“C,” Brig. Gen. David Jones’s Brigade, On Miscarried Orders on the Right

7 04 2022

[From the N. O. Delta.]

———-

The Battle of Manassas.

The following communication is from an officer whose position in the Confederate Army enables him to be an eye-witness, besides being an active participant in the movements which he mentions. We are happy to publish his correction of an error, which would deprive one of the noblest portions of Beauregard’s division of their share in that day’s great victory:

New Orleans, August 9, 1861.

Messrs. Editors: – Your correspondent from Richmond, “D,” the accuracy of whose reports I have often had the pleasure of contrasting with those of other papers, commits and error, which, if you allow me, I will take the liberty of correcting. In his last letter of the 1st inst., he regrets that upon the 21st the advance against the left flank of the enemy was not made, because orders which were sent by General Beauregard to General Jones were not received by the latter. He, without intention, committed an error in mentioning Gen. Jones’ name instead of Gen. Ewell’s. Gen Jones did receive orders from Gen. Beauregard to cross Bull Run at McLean’s Ford, for the purpose of attacking the enemy upon their flank, and did actually cross the Run twice on the 21st for that purpose. It was General Ewell to whom orders were sent to co-operate with General Jones, who, it is said, did not receive the orders – a melancholy fact, indeed – which compelled Gen. Jones, between 3 and 4 o’clock in the evening, with some 1,800 efficient men, to attack their batteries on the hill, near Blackberry Ford, protected by at least five thousand infantry and a considerable force of cavalry. This attack, made at a moment when their right was already giving way, succeeded in dislodging the enemy, though Gen. Jones’ command did not capture their pieces at the time. At the close of the engagement, Gen. Jones’ men were so completely worn out, by having had to stand and contend with the fire of such disproportionate numbers, after the fatiguing marches of the day, that the order which they then received from Gen. Beauregard to return to their entrenchments came very opportunely. – Your correspondent reasons very justly that “had this movement been executed as it was contemplated, the whole of McDowell’s right wing would have been cut off and captured.”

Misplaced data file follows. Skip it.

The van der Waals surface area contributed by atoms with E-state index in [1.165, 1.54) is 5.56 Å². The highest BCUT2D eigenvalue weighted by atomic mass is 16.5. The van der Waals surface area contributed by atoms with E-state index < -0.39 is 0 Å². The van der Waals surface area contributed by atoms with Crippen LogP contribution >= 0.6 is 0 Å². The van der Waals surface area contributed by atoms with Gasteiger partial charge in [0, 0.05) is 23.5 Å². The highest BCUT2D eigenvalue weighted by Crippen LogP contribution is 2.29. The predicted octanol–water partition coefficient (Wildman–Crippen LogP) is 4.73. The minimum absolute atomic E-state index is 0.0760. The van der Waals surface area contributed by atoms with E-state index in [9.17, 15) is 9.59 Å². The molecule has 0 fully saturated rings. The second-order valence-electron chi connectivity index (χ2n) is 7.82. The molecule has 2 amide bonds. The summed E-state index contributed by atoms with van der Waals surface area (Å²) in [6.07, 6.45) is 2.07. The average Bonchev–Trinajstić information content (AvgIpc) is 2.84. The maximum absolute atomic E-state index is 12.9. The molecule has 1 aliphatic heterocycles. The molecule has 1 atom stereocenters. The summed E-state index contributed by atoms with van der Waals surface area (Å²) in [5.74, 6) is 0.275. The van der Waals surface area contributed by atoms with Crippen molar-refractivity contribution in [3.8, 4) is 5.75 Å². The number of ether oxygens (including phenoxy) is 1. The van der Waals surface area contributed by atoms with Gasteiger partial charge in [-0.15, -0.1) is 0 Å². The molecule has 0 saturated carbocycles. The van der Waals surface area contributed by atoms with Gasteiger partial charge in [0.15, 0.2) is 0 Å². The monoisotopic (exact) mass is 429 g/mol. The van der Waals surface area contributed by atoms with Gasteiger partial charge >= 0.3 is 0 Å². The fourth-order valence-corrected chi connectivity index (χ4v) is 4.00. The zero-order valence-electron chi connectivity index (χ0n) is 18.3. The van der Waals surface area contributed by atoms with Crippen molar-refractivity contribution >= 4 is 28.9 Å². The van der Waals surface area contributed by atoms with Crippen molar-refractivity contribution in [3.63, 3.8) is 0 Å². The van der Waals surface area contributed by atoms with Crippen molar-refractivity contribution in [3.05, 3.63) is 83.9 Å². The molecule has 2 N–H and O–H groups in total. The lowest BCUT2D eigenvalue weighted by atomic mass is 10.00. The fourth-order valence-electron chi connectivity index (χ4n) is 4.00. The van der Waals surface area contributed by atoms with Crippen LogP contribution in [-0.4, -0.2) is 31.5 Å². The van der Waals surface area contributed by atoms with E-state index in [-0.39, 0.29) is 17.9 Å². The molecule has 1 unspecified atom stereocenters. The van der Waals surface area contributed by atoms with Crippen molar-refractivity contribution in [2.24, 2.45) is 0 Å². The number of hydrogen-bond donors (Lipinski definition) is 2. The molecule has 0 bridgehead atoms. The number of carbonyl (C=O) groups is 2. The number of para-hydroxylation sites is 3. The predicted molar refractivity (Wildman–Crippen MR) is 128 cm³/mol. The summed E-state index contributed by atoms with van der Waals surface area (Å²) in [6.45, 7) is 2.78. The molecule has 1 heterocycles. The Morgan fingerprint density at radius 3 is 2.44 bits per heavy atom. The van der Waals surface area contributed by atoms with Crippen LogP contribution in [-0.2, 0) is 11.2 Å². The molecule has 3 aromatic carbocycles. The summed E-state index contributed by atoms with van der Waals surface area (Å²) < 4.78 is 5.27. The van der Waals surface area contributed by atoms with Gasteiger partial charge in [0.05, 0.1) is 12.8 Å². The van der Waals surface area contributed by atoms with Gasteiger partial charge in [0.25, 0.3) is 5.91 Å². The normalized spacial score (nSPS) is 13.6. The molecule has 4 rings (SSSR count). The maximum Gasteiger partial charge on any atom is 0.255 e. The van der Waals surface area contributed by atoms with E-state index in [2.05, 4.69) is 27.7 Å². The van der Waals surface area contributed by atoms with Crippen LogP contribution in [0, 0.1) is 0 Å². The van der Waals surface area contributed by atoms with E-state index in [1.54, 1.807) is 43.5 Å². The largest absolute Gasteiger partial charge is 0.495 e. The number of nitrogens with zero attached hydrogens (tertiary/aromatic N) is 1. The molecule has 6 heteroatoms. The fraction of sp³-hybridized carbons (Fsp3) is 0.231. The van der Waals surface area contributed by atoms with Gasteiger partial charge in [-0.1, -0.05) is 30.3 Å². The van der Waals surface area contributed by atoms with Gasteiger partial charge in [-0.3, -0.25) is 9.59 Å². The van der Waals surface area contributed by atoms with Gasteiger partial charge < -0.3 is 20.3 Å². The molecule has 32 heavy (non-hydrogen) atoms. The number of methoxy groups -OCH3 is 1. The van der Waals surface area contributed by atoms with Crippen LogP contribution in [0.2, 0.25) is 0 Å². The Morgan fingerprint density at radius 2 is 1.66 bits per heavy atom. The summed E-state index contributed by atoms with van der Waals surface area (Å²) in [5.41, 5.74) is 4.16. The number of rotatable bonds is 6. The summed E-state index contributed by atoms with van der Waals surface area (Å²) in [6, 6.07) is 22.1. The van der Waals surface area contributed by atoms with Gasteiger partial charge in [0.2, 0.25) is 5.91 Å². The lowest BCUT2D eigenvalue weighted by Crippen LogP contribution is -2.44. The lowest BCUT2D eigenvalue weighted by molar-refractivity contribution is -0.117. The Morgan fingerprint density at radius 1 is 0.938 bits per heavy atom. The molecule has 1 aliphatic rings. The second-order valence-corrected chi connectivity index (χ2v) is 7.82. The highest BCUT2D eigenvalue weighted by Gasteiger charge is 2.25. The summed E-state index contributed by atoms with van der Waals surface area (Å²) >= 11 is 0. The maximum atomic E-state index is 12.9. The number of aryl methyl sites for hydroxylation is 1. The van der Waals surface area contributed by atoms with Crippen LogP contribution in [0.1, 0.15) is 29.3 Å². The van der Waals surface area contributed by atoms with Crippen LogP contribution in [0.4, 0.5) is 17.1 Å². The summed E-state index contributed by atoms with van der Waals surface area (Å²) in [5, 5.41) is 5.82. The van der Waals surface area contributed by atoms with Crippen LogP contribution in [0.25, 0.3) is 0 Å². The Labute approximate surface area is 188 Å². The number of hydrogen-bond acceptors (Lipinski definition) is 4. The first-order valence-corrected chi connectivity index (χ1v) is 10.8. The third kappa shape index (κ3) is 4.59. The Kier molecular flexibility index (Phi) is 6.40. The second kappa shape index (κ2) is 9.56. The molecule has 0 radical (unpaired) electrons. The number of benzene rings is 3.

I would take this opportunity of doing to one of Gen. Jones’ regiments a justice which I have seen done them but in few accounts which I have read of the battle. The gallant 5th South Carolina Regiment behaved with a bravery and determination which entitles them to one of the brightest pages in the history of the battle of Manassas. Though exposed to as hot a fire as any seen that day in other portions of the field, they stood unwavering under the constant rain of shell and shot, which the enemy poured incessantly upon them; and had the occaission required, or even permitted, would I am confident, have charged without hesitation upon the immensely superior forces of the enemy, which occupied such and advantageous position on the hill. The name of the gallant Col. Jenkins is one which has become dear to every one under his command, and respected by those who have had occasion to judge of his high military acquirements, as well as his unflinching courage upon the battle-field. Under such officers as him, men will always march, probably to victory, but certainly to honor.

Believe me ever yours, truly,
C.*

Yorkville (SC) Enquirer, 9/5/1861

Clipping Image

*Possibly Capt. Asbury Coward of Jones’s staff.


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2 responses

8 04 2022
Steven Donlon

Link appears to be broken

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9 04 2022
Harry Smeltzer

How about now?

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